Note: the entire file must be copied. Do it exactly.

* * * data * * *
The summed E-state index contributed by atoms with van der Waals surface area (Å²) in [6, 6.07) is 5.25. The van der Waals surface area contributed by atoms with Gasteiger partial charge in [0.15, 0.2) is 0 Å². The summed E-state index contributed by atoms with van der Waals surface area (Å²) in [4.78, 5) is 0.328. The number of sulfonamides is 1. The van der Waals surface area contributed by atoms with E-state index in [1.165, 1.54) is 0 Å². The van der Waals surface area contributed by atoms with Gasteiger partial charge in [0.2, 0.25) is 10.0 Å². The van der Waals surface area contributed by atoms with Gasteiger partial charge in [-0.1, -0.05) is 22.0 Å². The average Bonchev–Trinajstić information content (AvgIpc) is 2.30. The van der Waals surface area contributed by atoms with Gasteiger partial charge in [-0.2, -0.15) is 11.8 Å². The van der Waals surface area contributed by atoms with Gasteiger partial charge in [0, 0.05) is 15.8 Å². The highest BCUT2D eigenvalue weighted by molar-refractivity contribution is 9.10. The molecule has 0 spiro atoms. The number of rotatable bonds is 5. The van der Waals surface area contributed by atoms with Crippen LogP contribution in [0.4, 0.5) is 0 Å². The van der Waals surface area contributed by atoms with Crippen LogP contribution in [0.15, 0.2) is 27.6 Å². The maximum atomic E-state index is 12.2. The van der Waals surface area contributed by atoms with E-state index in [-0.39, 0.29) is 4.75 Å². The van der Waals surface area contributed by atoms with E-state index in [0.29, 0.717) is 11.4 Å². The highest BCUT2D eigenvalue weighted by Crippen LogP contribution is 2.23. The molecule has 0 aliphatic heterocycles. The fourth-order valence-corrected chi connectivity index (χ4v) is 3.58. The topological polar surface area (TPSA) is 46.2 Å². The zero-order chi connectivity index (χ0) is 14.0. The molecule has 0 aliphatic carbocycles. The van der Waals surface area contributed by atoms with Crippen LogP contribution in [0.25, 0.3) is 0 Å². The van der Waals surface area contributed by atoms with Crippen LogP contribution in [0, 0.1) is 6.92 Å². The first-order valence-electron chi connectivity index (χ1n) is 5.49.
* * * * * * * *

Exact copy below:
The summed E-state index contributed by atoms with van der Waals surface area (Å²) in [6, 6.07) is 5.25. The van der Waals surface area contributed by atoms with Gasteiger partial charge in [0.15, 0.2) is 0 Å². The summed E-state index contributed by atoms with van der Waals surface area (Å²) in [4.78, 5) is 0.328. The number of sulfonamides is 1. The van der Waals surface area contributed by atoms with E-state index in [1.165, 1.54) is 0 Å². The van der Waals surface area contributed by atoms with Gasteiger partial charge in [0.2, 0.25) is 10.0 Å². The van der Waals surface area contributed by atoms with Gasteiger partial charge in [-0.1, -0.05) is 22.0 Å². The average Bonchev–Trinajstić information content (AvgIpc) is 2.30. The van der Waals surface area contributed by atoms with Gasteiger partial charge in [-0.2, -0.15) is 11.8 Å². The van der Waals surface area contributed by atoms with Gasteiger partial charge in [0, 0.05) is 15.8 Å². The highest BCUT2D eigenvalue weighted by molar-refractivity contribution is 9.10. The molecule has 0 spiro atoms. The number of rotatable bonds is 5. The van der Waals surface area contributed by atoms with Crippen LogP contribution in [0.4, 0.5) is 0 Å². The van der Waals surface area contributed by atoms with Crippen LogP contribution in [0.15, 0.2) is 27.6 Å². The maximum atomic E-state index is 12.2. The van der Waals surface area contributed by atoms with E-state index in [-0.39, 0.29) is 4.75 Å². The van der Waals surface area contributed by atoms with E-state index in [0.29, 0.717) is 11.4 Å². The highest BCUT2D eigenvalue weighted by Crippen LogP contribution is 2.23. The molecule has 0 aliphatic heterocycles. The fourth-order valence-corrected chi connectivity index (χ4v) is 3.58. The topological polar surface area (TPSA) is 46.2 Å². The zero-order chi connectivity index (χ0) is 14.0. The molecule has 0 aliphatic carbocycles. The van der Waals surface area contributed by atoms with Crippen LogP contribution in [0.25, 0.3) is 0 Å². The van der Waals surface area contributed by atoms with Crippen LogP contribution in [0, 0.1) is 6.92 Å². The first-order valence-electron chi connectivity index (χ1n) is 5.49.